Scrum Visualizations – Burndown Chart

The importance of scrum visualizations for agile teams is stated in the “Scrum Visualizations – Velocity Chart” tutorial. A burndown chart measures how much work (in story points) has been completed compared to the expected estimation.

There are two main types of burndown charts: Sprint and Release. Sprint burndown charts show the amount of work that is being tracked during the sprint. Agile teams should track the sprint burndown and review the progress during the sprint retrospective to see how they did in the sprint. Teams should monitor the release burndown chart to see how they track with regard to reaching milestones.

Release burndown charts show the amount of work that is being tracked for the release of a feature or product. This could span over many sprints until the release is completed. A release burndown chart measures at a longer time duration how much is completed over the release. It can also show how much feature creep (adding a ticket in the middle of a release) occurs within a release. These examples are illustrated below.

How to create a Burndown Chart

Although your agile tracking tool (like Jira, monday.com, Trello) should already be able to automatically create these sprint and release burndown charts, you can also manually make your own.

Let’s start with a sprint burndown chart. At the start of the sprint, start with the total story points in the sprint, and draw a straight line to the end of the sprint. This would be your tracker line. At the end of every day, you mark out how many story points have been completed during that day. Continue until the end of the sprint, and now you have a sprint burndown chart. A similar process for making a release burndown chart is used. The only difference is the longer timeframe.

Common problems identified with Sprint Burndown Chart

Here are some of the common patterns you can observe in a burndown chart that could indicate some issues in your sprint: Late acceptance, slow progress, feature creep, and early finish. For the examples that follow, we’ve used the sprint burndown chart.

Late Acceptance

This chart shows that many of the stories is marked as done late in the sprint. This could be based on the product owner being slow to clarify tasks, or perhaps stories that have not been broken down into small enough chunks. Some stories might have been backlogged and caused the progress to be accounted for near the end of the sprint.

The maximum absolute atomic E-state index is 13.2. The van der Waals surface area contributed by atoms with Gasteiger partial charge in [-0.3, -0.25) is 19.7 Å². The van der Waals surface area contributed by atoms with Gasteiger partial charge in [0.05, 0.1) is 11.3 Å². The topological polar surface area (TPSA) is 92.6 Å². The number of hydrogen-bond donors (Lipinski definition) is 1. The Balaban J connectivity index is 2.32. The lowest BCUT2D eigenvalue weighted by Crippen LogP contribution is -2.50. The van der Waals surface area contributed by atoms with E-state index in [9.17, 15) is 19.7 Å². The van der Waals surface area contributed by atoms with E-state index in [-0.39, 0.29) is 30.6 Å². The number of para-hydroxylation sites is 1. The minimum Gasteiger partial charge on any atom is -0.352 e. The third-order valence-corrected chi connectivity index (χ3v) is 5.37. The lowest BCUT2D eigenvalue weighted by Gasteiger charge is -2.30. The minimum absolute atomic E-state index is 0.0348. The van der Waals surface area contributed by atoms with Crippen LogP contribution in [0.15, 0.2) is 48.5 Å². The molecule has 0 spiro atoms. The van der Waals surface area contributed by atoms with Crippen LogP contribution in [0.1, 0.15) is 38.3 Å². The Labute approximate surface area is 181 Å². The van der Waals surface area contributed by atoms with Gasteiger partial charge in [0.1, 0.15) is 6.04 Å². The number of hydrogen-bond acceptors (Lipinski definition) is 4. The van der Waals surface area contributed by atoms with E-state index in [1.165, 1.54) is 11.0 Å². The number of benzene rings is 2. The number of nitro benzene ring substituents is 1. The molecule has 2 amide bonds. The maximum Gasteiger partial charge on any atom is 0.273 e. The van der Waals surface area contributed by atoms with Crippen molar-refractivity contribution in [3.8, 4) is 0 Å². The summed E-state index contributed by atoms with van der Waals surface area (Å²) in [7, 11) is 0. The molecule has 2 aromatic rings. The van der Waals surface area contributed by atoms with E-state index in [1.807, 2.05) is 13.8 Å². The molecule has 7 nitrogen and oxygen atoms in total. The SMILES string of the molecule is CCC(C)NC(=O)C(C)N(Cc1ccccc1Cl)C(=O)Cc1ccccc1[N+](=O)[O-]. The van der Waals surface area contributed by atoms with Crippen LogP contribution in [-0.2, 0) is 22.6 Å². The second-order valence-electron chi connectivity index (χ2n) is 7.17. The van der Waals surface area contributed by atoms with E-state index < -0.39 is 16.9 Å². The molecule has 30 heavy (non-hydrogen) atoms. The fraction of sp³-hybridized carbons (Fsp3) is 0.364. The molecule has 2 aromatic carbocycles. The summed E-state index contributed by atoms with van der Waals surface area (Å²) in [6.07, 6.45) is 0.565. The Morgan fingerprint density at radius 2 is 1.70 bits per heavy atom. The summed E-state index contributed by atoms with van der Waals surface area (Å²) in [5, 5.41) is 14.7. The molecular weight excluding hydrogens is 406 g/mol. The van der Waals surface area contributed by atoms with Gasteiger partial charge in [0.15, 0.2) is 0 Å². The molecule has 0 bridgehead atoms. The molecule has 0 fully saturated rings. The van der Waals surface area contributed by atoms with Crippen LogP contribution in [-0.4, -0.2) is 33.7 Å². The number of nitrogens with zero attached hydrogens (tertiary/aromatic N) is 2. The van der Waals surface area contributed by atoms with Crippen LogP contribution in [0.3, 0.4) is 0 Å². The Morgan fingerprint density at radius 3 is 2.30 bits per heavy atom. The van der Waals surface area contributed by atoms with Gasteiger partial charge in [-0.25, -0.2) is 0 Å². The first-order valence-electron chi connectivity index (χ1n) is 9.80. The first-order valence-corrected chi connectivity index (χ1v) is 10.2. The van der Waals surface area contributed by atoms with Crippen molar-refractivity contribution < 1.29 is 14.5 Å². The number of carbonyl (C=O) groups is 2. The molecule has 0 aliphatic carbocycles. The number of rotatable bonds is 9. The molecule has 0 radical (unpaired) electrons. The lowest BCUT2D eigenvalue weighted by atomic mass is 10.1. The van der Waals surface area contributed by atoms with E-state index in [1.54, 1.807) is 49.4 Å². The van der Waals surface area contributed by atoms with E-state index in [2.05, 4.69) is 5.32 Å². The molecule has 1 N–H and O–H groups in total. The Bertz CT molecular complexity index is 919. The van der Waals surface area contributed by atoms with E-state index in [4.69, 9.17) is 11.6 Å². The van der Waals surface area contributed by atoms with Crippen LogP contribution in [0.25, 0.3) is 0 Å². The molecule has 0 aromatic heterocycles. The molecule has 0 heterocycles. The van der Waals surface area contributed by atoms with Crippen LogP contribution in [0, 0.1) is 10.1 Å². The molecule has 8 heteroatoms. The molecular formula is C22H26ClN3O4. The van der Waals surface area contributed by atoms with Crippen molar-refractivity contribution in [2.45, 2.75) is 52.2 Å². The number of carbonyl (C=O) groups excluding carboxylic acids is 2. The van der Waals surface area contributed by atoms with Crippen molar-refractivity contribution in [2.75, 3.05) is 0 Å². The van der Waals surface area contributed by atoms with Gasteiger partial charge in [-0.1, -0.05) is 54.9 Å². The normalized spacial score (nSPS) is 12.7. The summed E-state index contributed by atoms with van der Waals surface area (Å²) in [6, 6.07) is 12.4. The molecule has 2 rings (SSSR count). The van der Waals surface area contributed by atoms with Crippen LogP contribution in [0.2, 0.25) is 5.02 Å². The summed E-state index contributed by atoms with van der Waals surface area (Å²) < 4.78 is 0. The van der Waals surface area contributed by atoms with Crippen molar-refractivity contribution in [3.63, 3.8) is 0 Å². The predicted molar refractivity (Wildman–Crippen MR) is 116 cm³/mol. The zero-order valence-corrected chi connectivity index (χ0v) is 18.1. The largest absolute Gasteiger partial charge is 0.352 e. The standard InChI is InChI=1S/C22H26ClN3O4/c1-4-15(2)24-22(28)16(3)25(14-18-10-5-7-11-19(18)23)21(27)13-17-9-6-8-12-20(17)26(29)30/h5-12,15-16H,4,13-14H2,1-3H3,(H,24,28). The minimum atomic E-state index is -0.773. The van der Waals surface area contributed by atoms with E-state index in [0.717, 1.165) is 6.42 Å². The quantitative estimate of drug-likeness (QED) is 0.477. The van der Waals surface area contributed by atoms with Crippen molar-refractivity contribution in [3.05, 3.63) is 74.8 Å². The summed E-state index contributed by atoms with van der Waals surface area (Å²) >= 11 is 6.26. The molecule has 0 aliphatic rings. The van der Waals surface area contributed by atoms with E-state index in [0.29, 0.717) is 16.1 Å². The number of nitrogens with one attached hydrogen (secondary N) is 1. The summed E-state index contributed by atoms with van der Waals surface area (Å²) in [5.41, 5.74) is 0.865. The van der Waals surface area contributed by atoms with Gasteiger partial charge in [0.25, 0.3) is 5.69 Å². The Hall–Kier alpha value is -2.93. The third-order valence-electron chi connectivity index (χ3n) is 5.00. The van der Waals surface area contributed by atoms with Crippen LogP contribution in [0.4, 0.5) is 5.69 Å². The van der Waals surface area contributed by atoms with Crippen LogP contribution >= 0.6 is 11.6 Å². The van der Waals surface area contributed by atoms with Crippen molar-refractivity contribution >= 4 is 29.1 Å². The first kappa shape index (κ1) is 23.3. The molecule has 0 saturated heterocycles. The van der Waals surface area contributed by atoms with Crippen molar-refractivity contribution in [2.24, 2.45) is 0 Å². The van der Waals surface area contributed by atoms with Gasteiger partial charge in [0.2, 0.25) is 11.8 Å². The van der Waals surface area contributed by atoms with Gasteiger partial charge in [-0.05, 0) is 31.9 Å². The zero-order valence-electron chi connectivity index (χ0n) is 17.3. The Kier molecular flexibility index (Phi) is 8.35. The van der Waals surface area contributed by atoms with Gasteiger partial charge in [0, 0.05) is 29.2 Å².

What you should do: If this pattern happens regularly, you would need to investigate what is causing this as it is likely that the team will not reliably hit the sprint goal.

Slow Progress

This chart shows that the team has consistently been above the tracker line during the sprint, and the sprint goal wasn’t met. This could mean overly-ambitious sprint goal setting, lower team capacity than expected, or other external factors affecting the sprint.

What you should do: During the sprint retrospective, identify what was the cause, and re-adjust for subsequent sprints.

Scope Increase/Feature Creep

This chart shows that mid-sprint, there was an increase in the story points to be completed. This could be due to new urgent stories being added mid-sprint or tasks had their story points increased from poor estimation.

What you should do: It is the scrum master’s role to protect the sprint from outside change that would detract the team from committing the sprint. Poor estimation needs to be reflected in the retrospective.

Early Finish

The team completes the sprint goal much faster than expected before the end of the sprint and they aren’t committing to enough work. This could be overly conservative estimation from the team or accounting for ‘buffer time’ to work on technical debt.

What should you do: Recalibrate your estimation of stories for subsequent sprints. For buffer time, it is better to set up a hardening sprint that allows the team to work on technical debt that has accrued.

Best Practices of a Burndown Chart

As seen from the patterns above, it is most important to remove variability in time so there is a consistent cadence of velocity that can be met. At the end of the sprint, the team should always review the burndown chart and reevaluate if they overestimated or underestimated the time required to complete. As you get more sprints under your belt, the more consistent your burndown charts will look.

Resources

https://age-of-product.com/burn-down-charts/

https://www.atlassian.com/blog/jira-software/7-steps-to-a-beautiful-and-useful-agile-dashboard

https://www.atlassian.com/agile/project-management/metrics

Jonathan Kurniawan

About Jonathan Kurniawan

Hi! I'm Jonathan Kurniawan. I have 4 years of experience working as a software engineer at Dolby on various different products. I'm currently pursuing my MBA from Hult International Business School and received my Bachelor in Computer Science from University of New South Wales, Australia. I'm excited to share my knowledge at the Data School by Chartio.